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ARCHBISHOP | We can grieve change, but we can’t suspend life

It’s time to invest in a new way of carrying out our mission

Dear brothers and sisters in Christ,

The All Things New pastoral planning process is going to bring historic change to the Archdiocese of St. Louis. As we start to look at potential plans for parish and school restructuring I’d like to reflect on change — because change is hard!

There are a lot of theological things that might be said about change: how the Ascension or the conversion of Gentiles changed things for the early Church; how the gradual codification of the seven sacraments across several centuries or the creation of the seminary system after the Reformation changed things for the Church.

But maybe the most helpful perspective on change comes from the experience of parents.

With each stage of a child’s growth — in the womb, infant, toddler, adolescent, teenager, young adult — parents constantly need to discover new ways of parenting.

With every transition, the temptation is to stay stuck in the previous mode of parenting. It’s tempting for parents to keep the child suspended — in their imagination — in some earlier phase of life and to fail to make the transition that growth requires. But we all know what happens when parents continue to treat their teenagers as toddlers or their young adults as teenagers!

Naturally, with every transition, there’s grieving. That’s legitimate. Something good happens in each stage of a child’s growth, and something is lost when the next phase comes. But parents can’t hold on to the earlier phases, no matter how golden they may have been while they lasted. Successful parenting requires accepting the changes, then investing time and energy in learning new ways of carrying out their mission.

The experience of parents contains important lessons for us as we face our own changes in the coming years.

The footprint of the archdiocese — in terms of parishes and schools — is about to change. We can and should grieve that change. Good things happened and some of them will be lost. But we can’t suspend the life of the archdiocese — in our imagination, and our way of operating — at a previous “golden age.” Like parents, we need to recognize the change that’s happened and invest our time and energy in a new way of carrying out our mission.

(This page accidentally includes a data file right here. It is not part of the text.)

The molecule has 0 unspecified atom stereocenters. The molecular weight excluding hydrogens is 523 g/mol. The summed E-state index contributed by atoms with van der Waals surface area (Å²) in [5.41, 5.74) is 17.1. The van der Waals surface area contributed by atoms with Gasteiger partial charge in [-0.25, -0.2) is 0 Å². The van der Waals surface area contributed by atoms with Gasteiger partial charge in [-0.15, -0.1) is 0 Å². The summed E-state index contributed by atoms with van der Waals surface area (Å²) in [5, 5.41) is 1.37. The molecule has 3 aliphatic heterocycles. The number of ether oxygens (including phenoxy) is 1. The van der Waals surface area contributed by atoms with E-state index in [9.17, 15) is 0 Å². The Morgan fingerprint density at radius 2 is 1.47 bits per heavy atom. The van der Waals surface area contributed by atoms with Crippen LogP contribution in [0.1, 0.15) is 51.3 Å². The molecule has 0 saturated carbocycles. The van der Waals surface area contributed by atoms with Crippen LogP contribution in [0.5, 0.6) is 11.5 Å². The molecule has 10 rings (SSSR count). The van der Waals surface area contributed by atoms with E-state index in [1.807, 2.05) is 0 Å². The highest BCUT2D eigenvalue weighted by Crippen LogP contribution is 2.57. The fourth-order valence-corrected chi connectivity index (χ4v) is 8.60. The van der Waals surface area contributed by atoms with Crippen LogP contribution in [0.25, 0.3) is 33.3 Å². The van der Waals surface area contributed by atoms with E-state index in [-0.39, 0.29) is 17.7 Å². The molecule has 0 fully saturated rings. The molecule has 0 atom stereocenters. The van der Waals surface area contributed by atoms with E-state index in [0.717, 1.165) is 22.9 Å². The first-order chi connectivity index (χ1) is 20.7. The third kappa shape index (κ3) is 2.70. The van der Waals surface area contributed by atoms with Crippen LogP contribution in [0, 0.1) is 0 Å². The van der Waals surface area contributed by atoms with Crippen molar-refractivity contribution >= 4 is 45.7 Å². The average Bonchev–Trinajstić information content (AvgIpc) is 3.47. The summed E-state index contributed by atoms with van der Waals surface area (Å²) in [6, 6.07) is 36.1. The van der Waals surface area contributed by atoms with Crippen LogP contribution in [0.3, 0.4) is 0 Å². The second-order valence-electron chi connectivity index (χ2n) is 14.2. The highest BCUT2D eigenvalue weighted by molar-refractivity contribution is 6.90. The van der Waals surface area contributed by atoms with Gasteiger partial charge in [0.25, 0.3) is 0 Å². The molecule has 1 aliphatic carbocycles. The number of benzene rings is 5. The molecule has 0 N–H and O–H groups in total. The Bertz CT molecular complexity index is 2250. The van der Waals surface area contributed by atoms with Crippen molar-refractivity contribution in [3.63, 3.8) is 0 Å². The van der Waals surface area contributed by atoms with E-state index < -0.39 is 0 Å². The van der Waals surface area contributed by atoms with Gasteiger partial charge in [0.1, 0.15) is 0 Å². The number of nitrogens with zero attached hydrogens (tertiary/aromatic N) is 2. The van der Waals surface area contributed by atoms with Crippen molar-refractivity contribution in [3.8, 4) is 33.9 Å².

When Jesus ascended into heaven the disciples remained, for a time, gazing upward, locked in an old way of relating to his body. Then two angels said to them: “Men of Galilee, why are you standing there looking at the sky?” The disciples needed to be spurred into the next phase of the Church’s life. They needed to go back to Jerusalem, to prepare to be anointed by the Holy Spirit and to enter into a new relationship with Jesus and the world. We stand in a similar position today.

We can and should celebrate all we’ve accomplished in the previous decades, even the previous 200 years. Great things have happened in the Archdiocese of St. Louis!

But we can’t simply keep gazing at those great things, expecting some previous mode of the Church’s life to continue. Change has come upon us, whether we want it to or not.

It’s time for us to go to the upper room, to pray for a new anointing by the Holy Spirit, and to enter into a new way of carrying out the mission of being Jesus’ Church.

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